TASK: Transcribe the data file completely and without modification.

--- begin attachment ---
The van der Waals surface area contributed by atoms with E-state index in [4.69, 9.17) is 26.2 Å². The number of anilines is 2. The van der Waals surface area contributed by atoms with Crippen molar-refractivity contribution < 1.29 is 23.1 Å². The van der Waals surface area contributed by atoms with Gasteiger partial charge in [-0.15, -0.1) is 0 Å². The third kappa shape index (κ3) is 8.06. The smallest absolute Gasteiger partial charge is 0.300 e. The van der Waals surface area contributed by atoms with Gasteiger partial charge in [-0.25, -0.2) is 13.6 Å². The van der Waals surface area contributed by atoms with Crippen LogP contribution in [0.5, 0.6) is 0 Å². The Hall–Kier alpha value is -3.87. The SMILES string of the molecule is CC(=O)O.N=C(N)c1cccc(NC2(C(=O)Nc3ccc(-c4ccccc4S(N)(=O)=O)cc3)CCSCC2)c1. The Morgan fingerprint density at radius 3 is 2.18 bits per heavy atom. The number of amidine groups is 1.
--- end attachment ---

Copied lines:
The van der Waals surface area contributed by atoms with E-state index in [4.69, 9.17) is 26.2 Å². The number of anilines is 2. The van der Waals surface area contributed by atoms with Crippen molar-refractivity contribution < 1.29 is 23.1 Å². The van der Waals surface area contributed by atoms with Gasteiger partial charge in [-0.15, -0.1) is 0 Å². The third kappa shape index (κ3) is 8.06. The smallest absolute Gasteiger partial charge is 0.300 e. The van der Waals surface area contributed by atoms with Gasteiger partial charge in [-0.25, -0.2) is 13.6 Å². The van der Waals surface area contributed by atoms with Crippen LogP contribution in [0.5, 0.6) is 0 Å². The Hall–Kier alpha value is -3.87. The SMILES string of the molecule is CC(=O)O.N=C(N)c1cccc(NC2(C(=O)Nc3ccc(-c4ccccc4S(N)(=O)=O)cc3)CCSCC2)c1. The Morgan fingerprint density at radius 3 is 2.18 bits per heavy atom. The number of amidine groups is 1.